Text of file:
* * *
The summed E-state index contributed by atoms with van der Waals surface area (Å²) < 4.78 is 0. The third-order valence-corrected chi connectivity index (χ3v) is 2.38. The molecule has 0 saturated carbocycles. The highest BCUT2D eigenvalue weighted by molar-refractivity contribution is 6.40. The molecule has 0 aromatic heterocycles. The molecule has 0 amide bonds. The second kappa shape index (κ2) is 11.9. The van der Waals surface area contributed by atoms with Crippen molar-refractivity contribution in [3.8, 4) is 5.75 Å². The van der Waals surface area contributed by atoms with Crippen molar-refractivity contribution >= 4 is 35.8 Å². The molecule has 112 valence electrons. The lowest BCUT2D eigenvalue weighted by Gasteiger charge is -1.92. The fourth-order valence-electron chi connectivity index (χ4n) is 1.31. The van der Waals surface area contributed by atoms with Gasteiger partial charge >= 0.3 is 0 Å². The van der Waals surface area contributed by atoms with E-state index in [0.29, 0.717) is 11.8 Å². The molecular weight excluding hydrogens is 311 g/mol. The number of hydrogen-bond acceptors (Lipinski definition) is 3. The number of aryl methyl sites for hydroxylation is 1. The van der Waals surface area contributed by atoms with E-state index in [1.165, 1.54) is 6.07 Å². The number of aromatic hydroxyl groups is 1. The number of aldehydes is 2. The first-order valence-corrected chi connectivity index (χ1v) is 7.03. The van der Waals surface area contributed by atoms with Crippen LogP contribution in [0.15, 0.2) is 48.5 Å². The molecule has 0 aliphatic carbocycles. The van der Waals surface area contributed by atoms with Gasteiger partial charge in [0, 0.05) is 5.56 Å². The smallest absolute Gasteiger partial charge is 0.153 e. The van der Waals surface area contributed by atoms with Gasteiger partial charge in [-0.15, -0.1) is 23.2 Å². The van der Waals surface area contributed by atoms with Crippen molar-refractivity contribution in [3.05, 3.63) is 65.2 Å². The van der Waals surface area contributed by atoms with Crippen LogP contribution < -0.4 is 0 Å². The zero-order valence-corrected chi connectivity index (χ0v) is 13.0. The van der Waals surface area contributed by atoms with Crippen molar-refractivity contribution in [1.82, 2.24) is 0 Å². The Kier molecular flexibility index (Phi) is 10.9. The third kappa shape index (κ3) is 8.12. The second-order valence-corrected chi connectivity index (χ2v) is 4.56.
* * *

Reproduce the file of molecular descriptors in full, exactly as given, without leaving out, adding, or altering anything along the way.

The summed E-state index contributed by atoms with van der Waals surface area (Å²) < 4.78 is 0. The third-order valence-corrected chi connectivity index (χ3v) is 2.38. The molecule has 0 saturated carbocycles. The highest BCUT2D eigenvalue weighted by molar-refractivity contribution is 6.40. The molecule has 0 aromatic heterocycles. The molecule has 0 amide bonds. The second kappa shape index (κ2) is 11.9. The van der Waals surface area contributed by atoms with Crippen molar-refractivity contribution in [3.8, 4) is 5.75 Å². The van der Waals surface area contributed by atoms with Crippen molar-refractivity contribution >= 4 is 35.8 Å². The molecule has 112 valence electrons. The lowest BCUT2D eigenvalue weighted by Gasteiger charge is -1.92. The fourth-order valence-electron chi connectivity index (χ4n) is 1.31. The van der Waals surface area contributed by atoms with Gasteiger partial charge >= 0.3 is 0 Å². The van der Waals surface area contributed by atoms with E-state index in [0.29, 0.717) is 11.8 Å². The molecular weight excluding hydrogens is 311 g/mol. The number of hydrogen-bond acceptors (Lipinski definition) is 3. The number of aryl methyl sites for hydroxylation is 1. The van der Waals surface area contributed by atoms with E-state index in [1.165, 1.54) is 6.07 Å². The number of aromatic hydroxyl groups is 1. The number of aldehydes is 2. The first-order valence-corrected chi connectivity index (χ1v) is 7.03. The van der Waals surface area contributed by atoms with Crippen LogP contribution in [0.15, 0.2) is 48.5 Å². The molecule has 0 aliphatic carbocycles. The van der Waals surface area contributed by atoms with Gasteiger partial charge in [0, 0.05) is 5.56 Å². The smallest absolute Gasteiger partial charge is 0.153 e. The van der Waals surface area contributed by atoms with Gasteiger partial charge in [-0.15, -0.1) is 23.2 Å². The van der Waals surface area contributed by atoms with Crippen molar-refractivity contribution in [3.05, 3.63) is 65.2 Å². The van der Waals surface area contributed by atoms with Crippen LogP contribution < -0.4 is 0 Å². The zero-order valence-corrected chi connectivity index (χ0v) is 13.0. The van der Waals surface area contributed by atoms with Crippen molar-refractivity contribution in [1.82, 2.24) is 0 Å². The Kier molecular flexibility index (Phi) is 10.9. The third kappa shape index (κ3) is 8.12. The second-order valence-corrected chi connectivity index (χ2v) is 4.56.